I traveled more than 70,000 miles in 1990, my rookie year as a sportswriter, and Death was my constant companion on the road.

This was quite trying, especially when Death got the aisle seat on the airplane. But I eventually accepted the grim presence and was even grateful for the extra pair of eyes when I couldn't find my rental car in the Oakland Coliseum parking lot.

Looking back, I shouldn't have been surprised that the road didn't rise up to meet me. Last spring, Milwaukee batting coach Don Baylor counseled me in the Brewers' clubhouse. "I tell young players and young writers the same thing," said the 20-year veteran of the major leagues. "The travel isn't easy. You better learn to pace yourself."

And, indeed, I have learned many things since I began living in hotels. I am now a Biblical scholar. I know the life story of J. Willard Marriott as if it were my own. Inspired by the intricately folded end squares of toilet paper that invariably hang in my bathrooms, I have taken a keen interest in the Japanese art of origami.

I did not learn, however, to pace myself. The pace was simply too quick. By the time the pennant races took shape, I was making Jack Kerouac look like an agoraphobe.

Take June 29. That morning, in pursuit of the red-hot Montreal Expos, I flew from ORD to YUL (Chicago to Montreal, that is; I now know the three-letter luggage-tag abbreviations for airports as I once knew my state capitals). Upon arriving in Montreal, I picked up my luggage, went through customs, exchanged currency (Is that Gene Wilder on the $10 bill?), hailed a cab, rode downtown, checked into the Sheraton, retrieved a waiting message ("Call the office"), called the office, was told to fly immediately to New York and hook up with the red-hot Mets instead of the red-hot Expos, checked out eight minutes after checking in ("Did you enjoy your stay, Mr. Rushin?"), got back into the same cab, returned to the airport, exchanged currency (That is Gene Wilder!), went through customs, flew to New York and cabbed from LGA to Shea Stadium next door, where a night game was in progress.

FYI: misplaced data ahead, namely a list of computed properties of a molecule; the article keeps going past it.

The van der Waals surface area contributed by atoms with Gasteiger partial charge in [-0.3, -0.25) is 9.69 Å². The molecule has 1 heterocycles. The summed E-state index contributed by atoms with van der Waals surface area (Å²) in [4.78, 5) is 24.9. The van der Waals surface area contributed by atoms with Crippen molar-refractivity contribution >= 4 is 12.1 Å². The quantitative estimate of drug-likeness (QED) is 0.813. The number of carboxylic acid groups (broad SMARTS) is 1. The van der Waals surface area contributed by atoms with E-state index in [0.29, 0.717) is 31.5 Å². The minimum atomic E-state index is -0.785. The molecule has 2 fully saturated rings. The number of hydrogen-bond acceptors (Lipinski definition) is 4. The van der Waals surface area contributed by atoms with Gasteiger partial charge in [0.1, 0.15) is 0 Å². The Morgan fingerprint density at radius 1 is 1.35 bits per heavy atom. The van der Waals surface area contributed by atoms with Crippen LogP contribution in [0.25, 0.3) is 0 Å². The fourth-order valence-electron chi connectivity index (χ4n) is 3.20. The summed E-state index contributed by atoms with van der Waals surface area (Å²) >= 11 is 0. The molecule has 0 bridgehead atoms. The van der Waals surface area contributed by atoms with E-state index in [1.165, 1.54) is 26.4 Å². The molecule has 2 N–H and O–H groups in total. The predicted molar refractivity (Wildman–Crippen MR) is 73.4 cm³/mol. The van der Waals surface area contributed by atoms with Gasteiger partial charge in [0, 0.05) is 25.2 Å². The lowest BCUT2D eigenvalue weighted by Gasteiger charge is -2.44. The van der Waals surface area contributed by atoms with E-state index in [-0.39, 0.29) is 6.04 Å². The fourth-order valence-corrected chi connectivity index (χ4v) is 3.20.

Only the cabbie couldn't find the Shea parkway exit, and it cost me $18 and 2‚Öì innings to cover the half mile from the airport, which really isn't all that surprising when you consider that:

•In September, Oakland's Jose Canseco was taken to Shea Stadium after he had told a New York hack to take him to Yankee Stadium. Canseco arrived in the Bronx two hours after leaving his Manhattan hotel. The fare: $60. "And the language," Canseco said of the driver. "It was atrocious." The kind of language that would turn Tommy Lasorda crimson, as Seattle's Randy Johnson discovered...

•...in April, when the Mariners pitcher, feeling nauseated, also eschewed the team bus in favor of taking a cab from his hotel to Yankee Stadium. Mistake. The heady mix of his flu and the forest of miniature-pine-tree air fresheners dangling before him caused Johnson to reupholster the taxi's backseat. He arrived at the stadium too ill to carry out his scheduled interview with a reporter from SPORTS ILLUSTRATED FOR KIDS. The subject: "The Worst Day I Ever Had."

The Worst Day I Ever Had? On the road? In 1990? June 7 comes to mind. Thai's when Death came knocking at the door of my Omaha hotel room. This was more than I could say for Housekeeping, which earlier had burst in unannounced while I was watching Spectravision in my underwear.

I was in Omaha to cover the College World Series. It was a Thursday morning when I sat bolt upright in bed, awakened by a tornado siren, which startled me, as I hadn't requested a wake-up siren. Still, it wasn't the first time a hotel had awakened me indiscriminately, oblivious to time and the sign on my doorknob. I reflexively returned to sleep.